Beautifully engraved stock certificate from the U S Airways Group, Inc. dating back to 2001. This document, which carries the printed signature of the company Chairman and Secretary, was printed by the American Bank Note Company and measures approximately 12" (w) by 8" (h).
This certificate features a great vignette of a SST flying past an allegorical male figure (Mercury) sitting atop a globe.
US Airways traces its history to All American Aviation Inc, a company founded in 1939 by du Pont family brothers Richard C. du Pont and Alexis Felix du Pont, Jr. Headquartered in Pittsburgh, the airline served the Ohio River valley in 1939. In 1949 the company was renamed All American Airways as it switched from airmail to passenger service; it changed its name again to Allegheny Airlines on January 1, 1953.
Allegheny's first jet was the Douglas DC-9 in 1966; it absorbed Lake Central Airlines in 1968 and Mohawk Airlines in 1972 to become one of the largest carriers in the northeastern United States. In 1973 it was the ninth largest airline in the free world by passengers carried (and 24th largest by passenger-miles). With expansion came growing pains, in the 1970s Allegheny had the nickname "Agony Air" due to customer dissatisfaction.
Allegheny's agreement with Henson Airlines, the forerunner to today's US Airways Express carrier Piedmont Airlines, to operate "Allegheny Commuter" flights was the industry's first code-share agreement, a type of service now offered throughout the industry.
Allegheny changed its name to USAir in 1979 following the passage of the Airline Deregulation Act the previous year, which enabled the airline to expand its route network into the southeastern United States.
In early 1997, USAir changed its name to US Airways and introduced a new corporate identity. A stylized version of the flag of the United States was adopted as a new logo. The new branding was applied to terminals and ticket jackets. The airline painted aircraft in deep blue and medium gray with red and white accent lines.
On February 14, 2013, US Airways Group and AMR Corporation (American Airlines) announced that the two companies would merge to form the largest airline in the world. In the deal, shareholders of AMR would own 72% of the new company and US Airways Group shareholders would own the remaining 28%. The combined airline would carry the American Airlines name and branding, while US Airways' management team, including CEO Doug Parker, would retain most operational management positions. The headquarters for the new airline would also be consolidated at American's current headquarters in Fort Worth, Texas. On August 13, 2013, the United States Department of Justice along with attorneys general from six states and the District of Columbia filed a lawsuit seeking to block the merger, arguing that it would mean less competition and higher prices. Arizona, Florida, Pennsylvania, Texas, and Virginia, states where either American or US Airways maintained a large presence, were among the plaintiffs in the lawsuit, as was Tennessee.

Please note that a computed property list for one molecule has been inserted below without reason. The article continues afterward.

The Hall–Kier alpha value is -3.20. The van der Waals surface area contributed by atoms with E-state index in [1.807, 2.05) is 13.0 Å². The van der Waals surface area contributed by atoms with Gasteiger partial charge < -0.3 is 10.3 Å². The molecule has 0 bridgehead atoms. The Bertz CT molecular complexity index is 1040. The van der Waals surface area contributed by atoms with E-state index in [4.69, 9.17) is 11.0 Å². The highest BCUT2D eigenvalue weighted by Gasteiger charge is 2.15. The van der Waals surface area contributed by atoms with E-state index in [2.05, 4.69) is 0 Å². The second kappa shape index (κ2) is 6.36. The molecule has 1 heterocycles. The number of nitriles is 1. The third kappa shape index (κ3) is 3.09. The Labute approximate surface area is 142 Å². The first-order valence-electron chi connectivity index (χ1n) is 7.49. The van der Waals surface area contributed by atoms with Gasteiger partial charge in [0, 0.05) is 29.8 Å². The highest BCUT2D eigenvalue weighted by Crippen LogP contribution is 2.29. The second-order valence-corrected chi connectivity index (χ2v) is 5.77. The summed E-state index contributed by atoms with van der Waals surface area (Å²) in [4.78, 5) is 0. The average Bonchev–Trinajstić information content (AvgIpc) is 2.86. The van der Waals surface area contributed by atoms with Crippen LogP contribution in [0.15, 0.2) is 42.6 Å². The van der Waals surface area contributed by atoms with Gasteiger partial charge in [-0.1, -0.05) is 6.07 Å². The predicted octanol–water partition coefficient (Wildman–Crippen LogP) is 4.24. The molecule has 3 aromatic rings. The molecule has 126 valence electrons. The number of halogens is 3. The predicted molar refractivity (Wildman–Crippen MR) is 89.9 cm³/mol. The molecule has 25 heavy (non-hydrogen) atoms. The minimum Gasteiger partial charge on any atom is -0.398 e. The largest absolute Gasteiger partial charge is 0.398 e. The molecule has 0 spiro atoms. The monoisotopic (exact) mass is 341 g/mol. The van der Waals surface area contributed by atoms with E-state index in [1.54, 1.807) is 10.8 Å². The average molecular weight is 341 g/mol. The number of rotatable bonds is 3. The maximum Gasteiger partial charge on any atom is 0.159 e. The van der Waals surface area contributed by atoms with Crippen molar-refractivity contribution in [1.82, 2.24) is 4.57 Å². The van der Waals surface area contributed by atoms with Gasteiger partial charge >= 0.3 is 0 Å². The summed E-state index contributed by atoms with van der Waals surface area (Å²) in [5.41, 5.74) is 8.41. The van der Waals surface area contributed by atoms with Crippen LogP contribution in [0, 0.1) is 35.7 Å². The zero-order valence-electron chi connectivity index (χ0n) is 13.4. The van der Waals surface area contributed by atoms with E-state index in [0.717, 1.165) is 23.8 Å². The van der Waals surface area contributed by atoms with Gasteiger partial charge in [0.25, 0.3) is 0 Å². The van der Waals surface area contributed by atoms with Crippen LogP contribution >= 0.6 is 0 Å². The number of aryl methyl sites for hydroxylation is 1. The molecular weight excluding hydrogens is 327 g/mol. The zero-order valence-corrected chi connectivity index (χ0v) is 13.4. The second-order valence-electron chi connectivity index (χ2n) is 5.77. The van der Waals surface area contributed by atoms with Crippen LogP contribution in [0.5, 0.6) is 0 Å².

On November 12, 2013, the two companies reached a deal with the Department of Justice. That allowed the companies to complete the merger on December 9, 2013.
On April 8, 2015, American Airlines flights operated by US Airways retired the Cactus callsign used by US Airways since their merger with America West in 2005. The final flight to use it was Flight 774 from London to Philadelphia.
On July 13, 2015, American announced that it planned to discontinue the US Airways brand name on October 17, 2015. On that date, US Airways made its final flight - Flight 1939 (for the year the airline was founded), using an Airbus A321 registered N152UW, and would take off as US Airways Flight 1939 and land as American Airlines Flight 1939. The flight originated from Philadelphia International Airport, at 10:05 AM, October 16, 2015 continuing to Charlotte Douglas International Airport, then to Phoenix Sky Harbor International Airport, and then to San Francisco International Airport. The aircraft made its final leg on the evening of October 16, as a red-eye flight from San Francisco International Airport back to Philadelphia International Airport. It landed ahead of schedule at 5:52AM EDT, and at that point, the US Airways brand and all operations under its name were officially terminated.